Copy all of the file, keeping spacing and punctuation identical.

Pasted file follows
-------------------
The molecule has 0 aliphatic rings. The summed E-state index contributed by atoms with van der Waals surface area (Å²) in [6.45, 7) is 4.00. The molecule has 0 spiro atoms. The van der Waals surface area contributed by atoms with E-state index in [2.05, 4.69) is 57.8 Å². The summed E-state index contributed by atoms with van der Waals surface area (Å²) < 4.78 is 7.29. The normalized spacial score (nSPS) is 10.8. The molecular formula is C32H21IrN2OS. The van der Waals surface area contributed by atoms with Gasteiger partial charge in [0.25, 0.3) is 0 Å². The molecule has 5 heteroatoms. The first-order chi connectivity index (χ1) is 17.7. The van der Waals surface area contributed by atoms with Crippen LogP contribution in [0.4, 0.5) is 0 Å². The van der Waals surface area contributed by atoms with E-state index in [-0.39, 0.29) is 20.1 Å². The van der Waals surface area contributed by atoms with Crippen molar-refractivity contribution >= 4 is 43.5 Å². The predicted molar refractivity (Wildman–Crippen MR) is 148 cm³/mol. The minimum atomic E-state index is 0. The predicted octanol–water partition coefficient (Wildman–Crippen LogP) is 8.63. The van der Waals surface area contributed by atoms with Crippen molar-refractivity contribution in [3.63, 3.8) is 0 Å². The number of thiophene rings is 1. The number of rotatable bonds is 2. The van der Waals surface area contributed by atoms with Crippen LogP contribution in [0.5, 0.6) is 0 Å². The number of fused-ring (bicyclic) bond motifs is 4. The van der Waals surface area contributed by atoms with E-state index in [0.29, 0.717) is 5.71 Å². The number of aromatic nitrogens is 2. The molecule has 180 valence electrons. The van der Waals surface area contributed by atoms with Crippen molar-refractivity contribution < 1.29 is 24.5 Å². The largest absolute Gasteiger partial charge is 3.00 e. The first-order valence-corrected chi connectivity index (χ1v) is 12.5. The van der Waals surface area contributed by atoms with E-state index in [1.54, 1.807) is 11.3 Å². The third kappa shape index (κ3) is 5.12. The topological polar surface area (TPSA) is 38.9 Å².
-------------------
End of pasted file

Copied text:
The molecule has 0 aliphatic rings. The summed E-state index contributed by atoms with van der Waals surface area (Å²) in [6.45, 7) is 4.00. The molecule has 0 spiro atoms. The van der Waals surface area contributed by atoms with E-state index in [2.05, 4.69) is 57.8 Å². The summed E-state index contributed by atoms with van der Waals surface area (Å²) < 4.78 is 7.29. The normalized spacial score (nSPS) is 10.8. The molecular formula is C32H21IrN2OS. The van der Waals surface area contributed by atoms with Gasteiger partial charge in [0.25, 0.3) is 0 Å². The molecule has 5 heteroatoms. The first-order chi connectivity index (χ1) is 17.7. The van der Waals surface area contributed by atoms with Crippen LogP contribution in [0.4, 0.5) is 0 Å². The van der Waals surface area contributed by atoms with E-state index in [-0.39, 0.29) is 20.1 Å². The van der Waals surface area contributed by atoms with Crippen molar-refractivity contribution >= 4 is 43.5 Å². The predicted molar refractivity (Wildman–Crippen MR) is 148 cm³/mol. The minimum atomic E-state index is 0. The predicted octanol–water partition coefficient (Wildman–Crippen LogP) is 8.63. The van der Waals surface area contributed by atoms with Crippen molar-refractivity contribution in [3.63, 3.8) is 0 Å². The number of thiophene rings is 1. The number of rotatable bonds is 2. The van der Waals surface area contributed by atoms with Crippen LogP contribution in [0.5, 0.6) is 0 Å². The number of fused-ring (bicyclic) bond motifs is 4. The van der Waals surface area contributed by atoms with E-state index in [0.29, 0.717) is 5.71 Å². The number of aromatic nitrogens is 2. The molecule has 180 valence electrons. The van der Waals surface area contributed by atoms with Crippen molar-refractivity contribution < 1.29 is 24.5 Å². The largest absolute Gasteiger partial charge is 3.00 e. The first-order valence-corrected chi connectivity index (χ1v) is 12.5. The van der Waals surface area contributed by atoms with E-state index in [1.54, 1.807) is 11.3 Å². The third kappa shape index (κ3) is 5.12. The topological polar surface area (TPSA) is 38.9 Å².